This will be my first multi-part blog post, and I am actually not sure just how many parts it will have by the time I am finished. My original intent was to test some failure scenarios whereby I would emulate a WAN link disappearing. That quickly expanded into a more ambitious test, I still wanted to test failure scenarios but I also wanted to test with some real world (ish) values for latency, packet loss, jitter etc.
In particular, I wanted to see how a sharded MongoDB cluster would behave with this type of variable performance and what I could do to make things better (I have some interesting ideas there), as well as test some improvements in the 2.6 version. I’ve created configurations like this in labs with hardware (expensive), XenServer (paid) but I wanted something others could reproduce, reuse and preferably easily and at no cost. Hence I decided to see if I could make this work with VirtualBox (I also plan to come up with something similar for Docker/Containers having read this excellent summary, but that is for later).
My immediate thought was to use Traffic Control but I had a vague recollection of having used a nice utility in the past that gave me a nice (basic) web interface for configuring various options, and was fairly easy to set up. A bit of quick Googling got me to WANem and this was indeed what I had used in the past. I recalled the major drawback at the time was that after booting it, we needed to reconfigure each time because it was a live CD. Hence the first task was to fix that and get it to the point that it was a permanent VM (note: there is a pre-built VMWare appliance available for those on that platform).
That was reasonably straight forward, and I wrote up the process over at SuperUser as a Q&A:
Once that was done, it was time to configure the interfaces, make routing work and test that the latency and packet loss settings actually worked (continues after the jump).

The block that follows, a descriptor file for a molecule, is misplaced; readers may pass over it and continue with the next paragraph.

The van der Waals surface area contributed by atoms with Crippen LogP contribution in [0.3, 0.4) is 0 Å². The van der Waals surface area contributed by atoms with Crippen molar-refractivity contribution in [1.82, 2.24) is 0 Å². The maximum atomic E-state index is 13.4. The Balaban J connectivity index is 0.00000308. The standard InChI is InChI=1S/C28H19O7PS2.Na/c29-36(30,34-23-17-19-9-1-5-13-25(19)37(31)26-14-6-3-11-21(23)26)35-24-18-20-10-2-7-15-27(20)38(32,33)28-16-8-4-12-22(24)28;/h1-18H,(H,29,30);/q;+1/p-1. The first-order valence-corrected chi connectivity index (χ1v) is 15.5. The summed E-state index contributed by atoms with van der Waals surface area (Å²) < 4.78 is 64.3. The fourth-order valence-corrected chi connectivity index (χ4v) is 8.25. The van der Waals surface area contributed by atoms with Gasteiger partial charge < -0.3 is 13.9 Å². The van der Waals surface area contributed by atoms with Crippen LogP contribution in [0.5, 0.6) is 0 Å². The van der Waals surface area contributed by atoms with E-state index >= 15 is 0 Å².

To help visualize things, for my initial testing, what I wanted was pretty basic, something like this:
The subnets in the diagram are the defaults that are set up when you create “Host Only” networks (vboxnet0 and vboxnet1 respectively). They suited my needs, so I left them as-is, and in place of the various MongoDB processes, I started with two Ubuntu 12.04 VMs, with one connected to each “Host Only” network. I disabled the DHCP server on the networks, and set their IP addresses (192.168.56.10 and 192.168.57.10) and default gateways (192.168.56.1 and 192.168.57.1) manually. There are plenty of guides on how to go about this, so I’ll just leave that as a basic description and move on to the WANem config.
The first thing I did was configure the eth0 (vboxnet0) and eth1 (vboxnet1) interfaces with the appropriate IP addresses to function as the default gateways for the respective subnets. This meant editing the /etc/network/interfaces file so that it looked like this (:
# /etc/network/interfaces -- configuration file for ifup(8), ifdown(8)
# The loopback interface # automatically added when upgrading auto lo iface lo inet loopback
auto eth2 iface eth2 inet dhcp
auto eth0 iface eth0 inet static address 192.168.56.1 netmask 255.255.255.0
auto eth1 iface eth1 inet static address 192.168.57.1 netmask 255.255.255.0
Nothing too fancy, but the interfaces should now be up and pingable from the Ubuntu hosts on each subnet (though not across the subnets – routing is not yet enabled). To enable routing, and to actually make my internet connection via eth2 work, I ended up having to add the lines below to the bottom of /etc/rc.local – I’m not happy with that as a solution, it’s a bit hacky but it works:
echo "1" > /proc/sys/net/ipv4/ip_forward route del default gw 192.168.56.1 route add default gw 192.168.1.1
To explain the three lines: for some reason, no matter how I tried to make the setting persist, the ip_forward setting would not survive a reboot, so I eventually added it here out of frustration. I’ve successfully done this on many distributions but not this one – eventually I gave up when I found this workable hack – getting a converted Knoppix distro to work is after all not the point of this exercise. The second and third lines are required to make the internet connection (via eth2) in the diagram work and function as the default route – despite tinkering with various options in the interfaces file, it persisted in using the eth0 route as the default otherwise.
There were some issues (likely with ARP caching or similar) but once I had pinged each host from each end of the connection, the routing started to flow as expected. I was able to use the WANem web interface to introduce latency, packet loss, and more. Example basic settings can be seen here:
Don’t forget to ping the host addresses (in my case 192.168.5.10) from the WanEM shell to kick things off. Starting/stopping WANem gave me the variations in performance I expected. Basically, I now had the test set up I needed, all that remained was to get the MongoDB instances configured as needed and I was good to go